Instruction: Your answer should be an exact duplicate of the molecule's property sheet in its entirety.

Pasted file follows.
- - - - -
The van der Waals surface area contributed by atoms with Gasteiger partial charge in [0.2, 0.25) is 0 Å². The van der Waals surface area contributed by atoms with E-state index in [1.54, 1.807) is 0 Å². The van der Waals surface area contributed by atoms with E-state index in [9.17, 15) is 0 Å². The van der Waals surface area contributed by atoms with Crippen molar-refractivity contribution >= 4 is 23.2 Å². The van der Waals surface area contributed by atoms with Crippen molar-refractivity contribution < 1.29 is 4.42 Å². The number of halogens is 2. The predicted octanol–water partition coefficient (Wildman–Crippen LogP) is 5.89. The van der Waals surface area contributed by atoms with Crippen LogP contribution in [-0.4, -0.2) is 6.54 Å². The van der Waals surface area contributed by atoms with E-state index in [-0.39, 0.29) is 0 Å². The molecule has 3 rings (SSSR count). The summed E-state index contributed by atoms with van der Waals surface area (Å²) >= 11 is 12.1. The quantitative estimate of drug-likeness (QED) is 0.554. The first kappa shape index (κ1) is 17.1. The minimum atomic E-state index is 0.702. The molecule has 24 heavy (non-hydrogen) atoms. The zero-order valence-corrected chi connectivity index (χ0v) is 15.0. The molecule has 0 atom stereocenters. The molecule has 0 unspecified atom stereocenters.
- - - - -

The van der Waals surface area contributed by atoms with Gasteiger partial charge in [0.2, 0.25) is 0 Å². The van der Waals surface area contributed by atoms with E-state index in [1.54, 1.807) is 0 Å². The van der Waals surface area contributed by atoms with E-state index in [9.17, 15) is 0 Å². The van der Waals surface area contributed by atoms with Crippen molar-refractivity contribution >= 4 is 23.2 Å². The van der Waals surface area contributed by atoms with Crippen molar-refractivity contribution < 1.29 is 4.42 Å². The number of halogens is 2. The predicted octanol–water partition coefficient (Wildman–Crippen LogP) is 5.89. The van der Waals surface area contributed by atoms with Crippen LogP contribution in [-0.4, -0.2) is 6.54 Å². The van der Waals surface area contributed by atoms with E-state index in [-0.39, 0.29) is 0 Å². The molecule has 3 rings (SSSR count). The summed E-state index contributed by atoms with van der Waals surface area (Å²) >= 11 is 12.1. The quantitative estimate of drug-likeness (QED) is 0.554. The first kappa shape index (κ1) is 17.1. The minimum atomic E-state index is 0.702. The molecule has 24 heavy (non-hydrogen) atoms. The zero-order valence-corrected chi connectivity index (χ0v) is 15.0. The molecule has 0 atom stereocenters. The molecule has 0 unspecified atom stereocenters.